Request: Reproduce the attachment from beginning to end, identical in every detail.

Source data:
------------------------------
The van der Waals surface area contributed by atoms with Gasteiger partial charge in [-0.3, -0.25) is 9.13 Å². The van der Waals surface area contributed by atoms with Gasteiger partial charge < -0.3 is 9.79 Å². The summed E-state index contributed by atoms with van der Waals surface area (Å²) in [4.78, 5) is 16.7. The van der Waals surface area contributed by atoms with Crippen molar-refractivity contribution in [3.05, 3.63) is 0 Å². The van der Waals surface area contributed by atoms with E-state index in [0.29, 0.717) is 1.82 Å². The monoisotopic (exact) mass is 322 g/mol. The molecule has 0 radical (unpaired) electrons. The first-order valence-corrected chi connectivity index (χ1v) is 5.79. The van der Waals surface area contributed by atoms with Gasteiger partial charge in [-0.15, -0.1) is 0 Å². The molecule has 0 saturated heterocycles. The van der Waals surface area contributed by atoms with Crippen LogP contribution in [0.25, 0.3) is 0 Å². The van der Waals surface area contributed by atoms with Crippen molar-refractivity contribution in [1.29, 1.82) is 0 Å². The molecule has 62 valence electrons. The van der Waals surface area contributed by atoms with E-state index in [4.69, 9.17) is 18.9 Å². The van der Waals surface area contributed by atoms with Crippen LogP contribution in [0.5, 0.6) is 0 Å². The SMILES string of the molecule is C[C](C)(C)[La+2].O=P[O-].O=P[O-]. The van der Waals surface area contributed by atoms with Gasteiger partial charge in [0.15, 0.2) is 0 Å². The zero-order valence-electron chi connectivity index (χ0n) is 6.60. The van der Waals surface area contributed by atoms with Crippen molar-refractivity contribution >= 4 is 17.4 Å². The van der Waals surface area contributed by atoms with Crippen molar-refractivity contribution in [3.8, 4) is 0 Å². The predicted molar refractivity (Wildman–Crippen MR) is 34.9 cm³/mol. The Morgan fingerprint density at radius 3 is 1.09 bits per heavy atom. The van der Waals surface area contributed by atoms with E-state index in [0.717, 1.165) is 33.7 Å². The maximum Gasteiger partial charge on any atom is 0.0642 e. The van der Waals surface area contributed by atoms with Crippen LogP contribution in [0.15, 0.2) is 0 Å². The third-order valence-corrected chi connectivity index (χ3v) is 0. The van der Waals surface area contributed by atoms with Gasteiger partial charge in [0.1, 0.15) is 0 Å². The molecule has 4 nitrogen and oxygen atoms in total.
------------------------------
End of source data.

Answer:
The van der Waals surface area contributed by atoms with Gasteiger partial charge in [-0.3, -0.25) is 9.13 Å². The van der Waals surface area contributed by atoms with Gasteiger partial charge < -0.3 is 9.79 Å². The summed E-state index contributed by atoms with van der Waals surface area (Å²) in [4.78, 5) is 16.7. The van der Waals surface area contributed by atoms with Crippen molar-refractivity contribution in [3.05, 3.63) is 0 Å². The van der Waals surface area contributed by atoms with E-state index in [0.29, 0.717) is 1.82 Å². The monoisotopic (exact) mass is 322 g/mol. The molecule has 0 radical (unpaired) electrons. The first-order valence-corrected chi connectivity index (χ1v) is 5.79. The van der Waals surface area contributed by atoms with Gasteiger partial charge in [-0.15, -0.1) is 0 Å². The molecule has 0 saturated heterocycles. The van der Waals surface area contributed by atoms with Crippen LogP contribution in [0.25, 0.3) is 0 Å². The van der Waals surface area contributed by atoms with Crippen molar-refractivity contribution in [1.29, 1.82) is 0 Å². The molecule has 62 valence electrons. The van der Waals surface area contributed by atoms with E-state index in [4.69, 9.17) is 18.9 Å². The van der Waals surface area contributed by atoms with Crippen LogP contribution in [0.5, 0.6) is 0 Å². The SMILES string of the molecule is C[C](C)(C)[La+2].O=P[O-].O=P[O-]. The van der Waals surface area contributed by atoms with Gasteiger partial charge in [0.15, 0.2) is 0 Å². The zero-order valence-electron chi connectivity index (χ0n) is 6.60. The van der Waals surface area contributed by atoms with Crippen molar-refractivity contribution >= 4 is 17.4 Å². The van der Waals surface area contributed by atoms with Crippen molar-refractivity contribution in [3.8, 4) is 0 Å². The predicted molar refractivity (Wildman–Crippen MR) is 34.9 cm³/mol. The Morgan fingerprint density at radius 3 is 1.09 bits per heavy atom. The van der Waals surface area contributed by atoms with E-state index in [0.717, 1.165) is 33.7 Å². The maximum Gasteiger partial charge on any atom is 0.0642 e. The van der Waals surface area contributed by atoms with Crippen LogP contribution in [0.15, 0.2) is 0 Å². The third-order valence-corrected chi connectivity index (χ3v) is 0. The van der Waals surface area contributed by atoms with Gasteiger partial charge in [0.1, 0.15) is 0 Å². The molecule has 4 nitrogen and oxygen atoms in total.